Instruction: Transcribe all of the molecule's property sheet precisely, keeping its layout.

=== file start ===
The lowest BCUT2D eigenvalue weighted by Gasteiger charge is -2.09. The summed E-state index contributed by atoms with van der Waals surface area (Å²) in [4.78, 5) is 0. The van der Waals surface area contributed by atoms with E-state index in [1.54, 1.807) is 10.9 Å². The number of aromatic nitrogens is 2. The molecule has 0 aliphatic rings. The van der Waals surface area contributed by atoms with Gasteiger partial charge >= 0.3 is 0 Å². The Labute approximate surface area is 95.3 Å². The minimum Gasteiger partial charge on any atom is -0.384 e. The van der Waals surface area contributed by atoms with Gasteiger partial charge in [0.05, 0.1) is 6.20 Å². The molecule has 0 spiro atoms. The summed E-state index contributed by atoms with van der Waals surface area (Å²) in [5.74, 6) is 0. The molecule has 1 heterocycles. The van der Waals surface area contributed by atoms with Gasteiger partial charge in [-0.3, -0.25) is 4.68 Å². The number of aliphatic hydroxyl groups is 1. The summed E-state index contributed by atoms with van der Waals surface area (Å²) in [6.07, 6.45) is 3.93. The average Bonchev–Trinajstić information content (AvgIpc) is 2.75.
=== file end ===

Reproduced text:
The lowest BCUT2D eigenvalue weighted by Gasteiger charge is -2.09. The summed E-state index contributed by atoms with van der Waals surface area (Å²) in [4.78, 5) is 0. The van der Waals surface area contributed by atoms with E-state index in [1.54, 1.807) is 10.9 Å². The number of aromatic nitrogens is 2. The molecule has 0 aliphatic rings. The van der Waals surface area contributed by atoms with Gasteiger partial charge >= 0.3 is 0 Å². The Labute approximate surface area is 95.3 Å². The minimum Gasteiger partial charge on any atom is -0.384 e. The van der Waals surface area contributed by atoms with Gasteiger partial charge in [0.05, 0.1) is 6.20 Å². The molecule has 0 spiro atoms. The summed E-state index contributed by atoms with van der Waals surface area (Å²) in [5.74, 6) is 0. The molecule has 1 heterocycles. The van der Waals surface area contributed by atoms with Gasteiger partial charge in [-0.3, -0.25) is 4.68 Å². The number of aliphatic hydroxyl groups is 1. The summed E-state index contributed by atoms with van der Waals surface area (Å²) in [6.07, 6.45) is 3.93. The average Bonchev–Trinajstić information content (AvgIpc) is 2.75.